Re: [LSF/MM/BPF TOPIC] Reclaiming & documenting page flags

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On Sun, Feb 04, 2024 at 11:39:33AM +0100, Mike Rapoport wrote:
> On Mon, Jan 29, 2024 at 04:32:03AM +0000, Matthew Wilcox wrote:
> > Our documentation of the current page flags is ... not great.  I think
> > I can improve it for the page cache side of things; I understand the
> > meanings of locked, writeback, uptodate, dirty, head, waiters, slab,
> > mlocked, mappedtodisk, error, hwpoison, readahead, anon_exclusive,
> > has_hwpoisoned, hugetlb and large_remappable.
> > 
> > Where I'm a lot more shaky is the meaning of the more "real MM" flags,
> > like active, referenced, lru, workingset, reserved, reclaim, swapbacked,
> > unevictable, young, idle, swapcache, isolated, and reported.
> > 
> > Perhaps we could have an MM session where we try to explain slowly and
> > carefully to each other what all these flags actually mean, talk about
> > what combinations of them make sense, how we might eliminate some of
> > them to make more space in the flags word, and what all this looks like
> > in a memdesc world.
> > 
> > And maybe we can get some documentation written about it!  Not trying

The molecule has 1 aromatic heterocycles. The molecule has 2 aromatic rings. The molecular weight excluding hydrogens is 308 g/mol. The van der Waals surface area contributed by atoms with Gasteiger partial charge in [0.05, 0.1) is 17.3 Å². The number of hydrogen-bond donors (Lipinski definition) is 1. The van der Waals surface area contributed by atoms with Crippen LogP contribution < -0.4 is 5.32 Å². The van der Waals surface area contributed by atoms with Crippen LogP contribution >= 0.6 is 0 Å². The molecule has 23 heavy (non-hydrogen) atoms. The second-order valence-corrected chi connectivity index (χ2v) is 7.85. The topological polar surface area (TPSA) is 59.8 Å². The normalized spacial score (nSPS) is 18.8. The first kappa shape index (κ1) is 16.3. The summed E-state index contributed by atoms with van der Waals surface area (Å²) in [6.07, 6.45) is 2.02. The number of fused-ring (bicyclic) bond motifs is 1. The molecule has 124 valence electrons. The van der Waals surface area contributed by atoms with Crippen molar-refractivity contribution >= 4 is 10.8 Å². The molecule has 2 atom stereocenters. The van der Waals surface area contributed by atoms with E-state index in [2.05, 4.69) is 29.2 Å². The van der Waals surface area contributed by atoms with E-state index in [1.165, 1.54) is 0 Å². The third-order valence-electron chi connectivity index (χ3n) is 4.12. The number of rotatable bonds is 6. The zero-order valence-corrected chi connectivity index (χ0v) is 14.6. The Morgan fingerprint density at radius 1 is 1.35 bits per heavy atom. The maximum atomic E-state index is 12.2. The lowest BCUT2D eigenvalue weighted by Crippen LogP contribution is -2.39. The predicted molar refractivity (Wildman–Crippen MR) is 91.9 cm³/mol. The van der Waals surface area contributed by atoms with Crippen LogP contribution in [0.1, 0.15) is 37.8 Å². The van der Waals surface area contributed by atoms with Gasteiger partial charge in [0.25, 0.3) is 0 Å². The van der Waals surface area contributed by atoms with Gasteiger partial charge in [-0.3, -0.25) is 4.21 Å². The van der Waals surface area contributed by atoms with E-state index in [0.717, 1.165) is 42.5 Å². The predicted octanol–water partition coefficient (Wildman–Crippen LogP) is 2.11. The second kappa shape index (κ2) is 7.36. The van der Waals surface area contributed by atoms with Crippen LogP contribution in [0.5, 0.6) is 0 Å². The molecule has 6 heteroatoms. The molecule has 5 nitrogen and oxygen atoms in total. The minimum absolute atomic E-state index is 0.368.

> > to nerd snipe Jon into attending this session, but if he did ...
> I suspect Jon will be there anyway, but not sure he'd be willing to do the
> writing :)
> I was going to propose the "mm docs" session again, but this one seems more
> useful than talking yet again about how hard it is to get MM documentation
> done.

I'm doing my best to write documentation as I go.  I think we're a bit
better off than we were last year.  Do we have scripts to tell us which
public functions (ie EXPORT_SYMBOL and static inline functions in header
files) have kernel-doc?  And could we run them against kernels from, say,
April 2023, 2022, 2021, 2020, 2019 (and in two months against April 2024)
and see how we're doing in terms of percentage undocumented functions?

There's also the problem of getting long-form documentation done.
But I think that's a different problem from getting kernel-doc written.
Looking at the 55 commits in the last year to Documentation/mm, we seems
to be doing a pretty good job of keeping the documentation we have up
to date.  Just not a great job of adding new documentation.

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